Dat 'fo' I know'd it, (doggoned of IIlyiofWsngn, aretd
wusn't a-fishin'l er ytenaeo ila c
-G. ,W. Y. tedn 'relwt iln ie
Adairville, Ky., March 27, 1022. Tears.wsmd erteAdr
Married licenses wore issued by ferwsasse yofcr fti
Judge Windham ou April 4th to Mr. cut.Te(euysae htte
James Thomas Gdudy of Turbeville, hdcae hsmnfr70mls
and Miss Mary Bradh am of Greeley..h er frel ied iiAdr
vFl olcowiny. telito omite
YOUNG MAN SLAIN
Greenville, April 4.-John Hembree,
a young white man about 25 years of
age, was t got and killed late last
night on the Buncombe road about 15
miles from Greenville, according to
information reaching the city early
this morning. Following an investi
gation and the finding of the body,
officers arrested Claude McCuen, a
young man of the Poe mill section,
charged vith the murder of Hembree,
and Palmer Hartin of near Greenville
as an accessory.
At a coroner's inquest this morn
ing the McCuen was held responsible
for the crime and Hartin was order
ed held as an. accessory.
According to information developed
by the 'officers and at the inquest the
party of four, including Hembree, Mc
Cuen, Iartin and Charles Holcombe,
a mill worker,' left for the mountains
shortly after the mills closed last
night to secure a supply of whiskey.
Later (luring the night, Hembree, who
had gotteni into the rear seat of the
automobile, insisted upon getting in
the front seat, according to a story
told by Holcombe, who said that Har
tin then declared that he had paid for
the car and had a right to say who
rode on the front seat and that there
after four shots were fired by Mc
Cuen and Hembree (lied instantly. The
party had started quarrelling a little
before this, Holcombe said, when ono
of the. party spilled some wine he was
trying to pour into a bottle.
Holcombe said he got out of the
car and ran for his life and eventual
ly got in touch with officers. The offi
cers went to the scene, but finding no
one went on a short distance further,
meeting McCuen in anothcr car.
He claimed he was en route to the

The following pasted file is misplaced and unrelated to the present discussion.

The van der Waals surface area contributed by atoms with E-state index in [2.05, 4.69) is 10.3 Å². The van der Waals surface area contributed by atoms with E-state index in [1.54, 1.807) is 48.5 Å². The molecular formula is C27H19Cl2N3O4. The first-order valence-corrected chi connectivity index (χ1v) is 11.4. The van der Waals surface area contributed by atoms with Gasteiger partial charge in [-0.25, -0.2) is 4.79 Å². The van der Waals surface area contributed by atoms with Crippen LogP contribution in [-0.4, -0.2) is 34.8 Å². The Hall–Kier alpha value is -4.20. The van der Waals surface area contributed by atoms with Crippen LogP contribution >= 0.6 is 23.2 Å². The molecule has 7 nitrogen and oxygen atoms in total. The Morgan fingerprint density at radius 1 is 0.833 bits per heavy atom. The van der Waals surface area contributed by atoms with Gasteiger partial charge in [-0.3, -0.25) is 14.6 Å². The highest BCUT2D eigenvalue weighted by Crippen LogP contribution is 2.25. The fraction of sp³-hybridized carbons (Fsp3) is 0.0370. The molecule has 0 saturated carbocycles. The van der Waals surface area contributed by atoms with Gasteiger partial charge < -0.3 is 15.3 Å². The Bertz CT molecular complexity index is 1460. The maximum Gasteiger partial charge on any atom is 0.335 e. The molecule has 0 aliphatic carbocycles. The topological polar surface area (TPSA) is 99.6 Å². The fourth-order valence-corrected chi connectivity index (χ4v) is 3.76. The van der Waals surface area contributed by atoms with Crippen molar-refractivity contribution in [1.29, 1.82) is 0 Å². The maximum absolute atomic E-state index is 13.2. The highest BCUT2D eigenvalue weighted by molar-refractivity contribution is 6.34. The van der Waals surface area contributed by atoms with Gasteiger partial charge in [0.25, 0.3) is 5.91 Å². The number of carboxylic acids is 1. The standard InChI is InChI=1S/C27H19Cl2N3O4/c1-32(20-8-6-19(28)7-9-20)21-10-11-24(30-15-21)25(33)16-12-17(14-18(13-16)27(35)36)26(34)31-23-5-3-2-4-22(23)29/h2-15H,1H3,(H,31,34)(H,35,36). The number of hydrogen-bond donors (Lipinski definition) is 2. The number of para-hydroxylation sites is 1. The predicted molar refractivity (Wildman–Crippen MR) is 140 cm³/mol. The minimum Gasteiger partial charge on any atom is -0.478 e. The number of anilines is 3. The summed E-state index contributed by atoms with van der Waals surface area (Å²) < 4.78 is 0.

city to surrender. Inquiry developed
the fact that Hartin, the other car
and the body of Hembree had disap
peared and officers continued the
search for them. After an all-day
search they found the car concealed in
the woods about 27 miles above
Greenville with Hembree's body in
the rear seat and Iartin guarding the
machine. The latter surrendered
At the jail tonight Iartin denied
that the party had gone after liquor,
but said they had three pints. They
had been allowing Hembree to drive
a little off and on, he said, but he
finally becane too intoxicated and
they refused to permit him to drive,
and when he insisted further, a quar
rel resulted between Hembree and
McCuen, who was driving. Hartin
said he heard Hembree threaten Mc
Cuen, saying "I wil cut your damn
head off," although iartin said he
did not see a knife at that time. Mc
Cuen, according to Hartin, reached
over and got a pistol which was lying
on the front sea and fired.
A pocket knife, opened, was found
on the floor of te ear.
lEATII CHECKS IIANI)
AS MAN WRITES NOTE
New York, April 4.-Notes written
in a dliary by a hand turning cold ini
dleath was the legacy left Mrs. Eu
gene K. Martin, whose husband today
was found dleadl in his East Sid<
apartmient, a suicidle by gas.
Written under April 4 in a clear
firnm hand, was the first entry:
"'I am tired, so tiredl. I have giver
life a fair trial, but failed to find in
Equally firm was the entry:
"Listening to wireless while under
going this process of destruction."
Then a little less legible:
"I am still on my feet but starting
to get dhizz/y."
Still less controlled the hand wraote
"I am weaker."
"Good bye, Alice, God bless you.J
Then a wavy line-a sentence neve1
PATRICIA IN AGAIN
New York, April 4.-Federal prohi
bition agents today seized the yacial
Patricia for the third time and re.
ported the confiscation of 75 cases o1
The yacht, which reached here yes
terdlay from Florida, was seized a~
anchor off a Brooklyn dry (lock, op
eratedl by James Showan, who is own